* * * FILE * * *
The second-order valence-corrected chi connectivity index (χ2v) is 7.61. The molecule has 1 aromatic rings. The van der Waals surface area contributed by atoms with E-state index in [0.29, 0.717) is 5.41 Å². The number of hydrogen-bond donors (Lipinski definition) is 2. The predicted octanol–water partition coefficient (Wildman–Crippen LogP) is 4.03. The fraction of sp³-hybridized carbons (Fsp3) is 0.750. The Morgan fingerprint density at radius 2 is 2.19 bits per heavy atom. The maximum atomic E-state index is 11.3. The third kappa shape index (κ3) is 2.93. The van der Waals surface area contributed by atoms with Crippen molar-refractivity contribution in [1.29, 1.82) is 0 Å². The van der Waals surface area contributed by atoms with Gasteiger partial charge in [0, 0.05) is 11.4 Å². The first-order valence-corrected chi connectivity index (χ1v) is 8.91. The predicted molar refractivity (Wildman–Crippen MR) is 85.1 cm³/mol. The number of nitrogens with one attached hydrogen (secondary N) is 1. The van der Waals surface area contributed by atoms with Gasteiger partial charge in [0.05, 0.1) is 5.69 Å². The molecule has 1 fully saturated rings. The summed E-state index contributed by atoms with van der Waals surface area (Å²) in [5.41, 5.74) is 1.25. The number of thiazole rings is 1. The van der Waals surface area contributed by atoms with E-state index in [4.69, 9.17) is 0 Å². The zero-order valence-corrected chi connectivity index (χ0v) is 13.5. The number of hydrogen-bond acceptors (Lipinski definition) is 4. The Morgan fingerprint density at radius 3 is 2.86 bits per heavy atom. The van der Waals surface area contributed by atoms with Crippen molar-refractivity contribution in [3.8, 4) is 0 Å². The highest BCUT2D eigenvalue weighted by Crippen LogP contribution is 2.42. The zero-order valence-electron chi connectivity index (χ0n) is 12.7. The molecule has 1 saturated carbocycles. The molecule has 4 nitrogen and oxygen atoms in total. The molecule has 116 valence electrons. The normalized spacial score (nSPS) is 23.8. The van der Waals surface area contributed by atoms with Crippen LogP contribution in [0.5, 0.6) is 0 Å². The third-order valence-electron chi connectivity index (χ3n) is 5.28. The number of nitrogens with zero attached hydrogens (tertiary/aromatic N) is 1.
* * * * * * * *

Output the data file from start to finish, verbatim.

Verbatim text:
The second-order valence-corrected chi connectivity index (χ2v) is 7.61. The molecule has 1 aromatic rings. The van der Waals surface area contributed by atoms with E-state index in [0.29, 0.717) is 5.41 Å². The number of hydrogen-bond donors (Lipinski definition) is 2. The predicted octanol–water partition coefficient (Wildman–Crippen LogP) is 4.03. The fraction of sp³-hybridized carbons (Fsp3) is 0.750. The Morgan fingerprint density at radius 2 is 2.19 bits per heavy atom. The maximum atomic E-state index is 11.3. The third kappa shape index (κ3) is 2.93. The van der Waals surface area contributed by atoms with Crippen molar-refractivity contribution in [1.29, 1.82) is 0 Å². The van der Waals surface area contributed by atoms with Gasteiger partial charge in [0, 0.05) is 11.4 Å². The first-order valence-corrected chi connectivity index (χ1v) is 8.91. The predicted molar refractivity (Wildman–Crippen MR) is 85.1 cm³/mol. The number of nitrogens with one attached hydrogen (secondary N) is 1. The van der Waals surface area contributed by atoms with Gasteiger partial charge in [0.05, 0.1) is 5.69 Å². The molecule has 1 fully saturated rings. The summed E-state index contributed by atoms with van der Waals surface area (Å²) in [5.41, 5.74) is 1.25. The number of thiazole rings is 1. The van der Waals surface area contributed by atoms with E-state index in [4.69, 9.17) is 0 Å². The zero-order valence-corrected chi connectivity index (χ0v) is 13.5. The number of hydrogen-bond acceptors (Lipinski definition) is 4. The Morgan fingerprint density at radius 3 is 2.86 bits per heavy atom. The van der Waals surface area contributed by atoms with Crippen molar-refractivity contribution in [3.8, 4) is 0 Å². The highest BCUT2D eigenvalue weighted by Crippen LogP contribution is 2.42. The zero-order valence-electron chi connectivity index (χ0n) is 12.7. The molecule has 1 saturated carbocycles. The molecule has 4 nitrogen and oxygen atoms in total. The molecule has 116 valence electrons. The normalized spacial score (nSPS) is 23.8. The van der Waals surface area contributed by atoms with Crippen LogP contribution in [0.5, 0.6) is 0 Å². The third-order valence-electron chi connectivity index (χ3n) is 5.28. The number of nitrogens with zero attached hydrogens (tertiary/aromatic N) is 1.